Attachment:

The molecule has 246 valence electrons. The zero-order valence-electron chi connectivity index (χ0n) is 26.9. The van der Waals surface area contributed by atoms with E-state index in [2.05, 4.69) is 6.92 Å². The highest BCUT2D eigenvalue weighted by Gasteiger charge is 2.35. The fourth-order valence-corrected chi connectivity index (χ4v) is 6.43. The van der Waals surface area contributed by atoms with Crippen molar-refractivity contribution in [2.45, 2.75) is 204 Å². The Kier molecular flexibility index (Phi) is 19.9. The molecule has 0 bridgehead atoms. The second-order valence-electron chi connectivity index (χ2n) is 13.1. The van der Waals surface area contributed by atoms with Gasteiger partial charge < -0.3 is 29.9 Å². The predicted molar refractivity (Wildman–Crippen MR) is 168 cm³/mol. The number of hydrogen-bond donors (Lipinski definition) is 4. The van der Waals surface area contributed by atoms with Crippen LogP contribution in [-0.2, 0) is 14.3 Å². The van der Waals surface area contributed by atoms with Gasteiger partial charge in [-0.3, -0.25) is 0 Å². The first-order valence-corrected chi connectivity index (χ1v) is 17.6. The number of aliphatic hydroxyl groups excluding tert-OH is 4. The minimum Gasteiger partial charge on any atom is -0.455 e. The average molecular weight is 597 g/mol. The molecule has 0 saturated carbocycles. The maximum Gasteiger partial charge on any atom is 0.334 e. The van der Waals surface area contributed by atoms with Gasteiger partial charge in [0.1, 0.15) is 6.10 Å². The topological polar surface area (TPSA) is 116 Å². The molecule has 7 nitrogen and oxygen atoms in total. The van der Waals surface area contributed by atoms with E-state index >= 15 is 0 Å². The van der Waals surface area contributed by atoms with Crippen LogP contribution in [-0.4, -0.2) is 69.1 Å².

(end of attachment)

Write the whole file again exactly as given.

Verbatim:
The molecule has 246 valence electrons. The zero-order valence-electron chi connectivity index (χ0n) is 26.9. The van der Waals surface area contributed by atoms with E-state index in [2.05, 4.69) is 6.92 Å². The highest BCUT2D eigenvalue weighted by Gasteiger charge is 2.35. The fourth-order valence-corrected chi connectivity index (χ4v) is 6.43. The van der Waals surface area contributed by atoms with Crippen molar-refractivity contribution in [2.45, 2.75) is 204 Å². The Kier molecular flexibility index (Phi) is 19.9. The molecule has 0 bridgehead atoms. The second-order valence-electron chi connectivity index (χ2n) is 13.1. The van der Waals surface area contributed by atoms with Gasteiger partial charge < -0.3 is 29.9 Å². The predicted molar refractivity (Wildman–Crippen MR) is 168 cm³/mol. The number of hydrogen-bond donors (Lipinski definition) is 4. The van der Waals surface area contributed by atoms with Crippen LogP contribution in [-0.2, 0) is 14.3 Å². The van der Waals surface area contributed by atoms with Gasteiger partial charge in [-0.3, -0.25) is 0 Å². The first-order valence-corrected chi connectivity index (χ1v) is 17.6. The number of aliphatic hydroxyl groups excluding tert-OH is 4. The minimum Gasteiger partial charge on any atom is -0.455 e. The average molecular weight is 597 g/mol. The molecule has 0 saturated carbocycles. The maximum Gasteiger partial charge on any atom is 0.334 e. The van der Waals surface area contributed by atoms with Gasteiger partial charge in [0.1, 0.15) is 6.10 Å². The topological polar surface area (TPSA) is 116 Å². The molecule has 7 nitrogen and oxygen atoms in total. The van der Waals surface area contributed by atoms with E-state index >= 15 is 0 Å². The van der Waals surface area contributed by atoms with Crippen LogP contribution in [-0.4, -0.2) is 69.1 Å².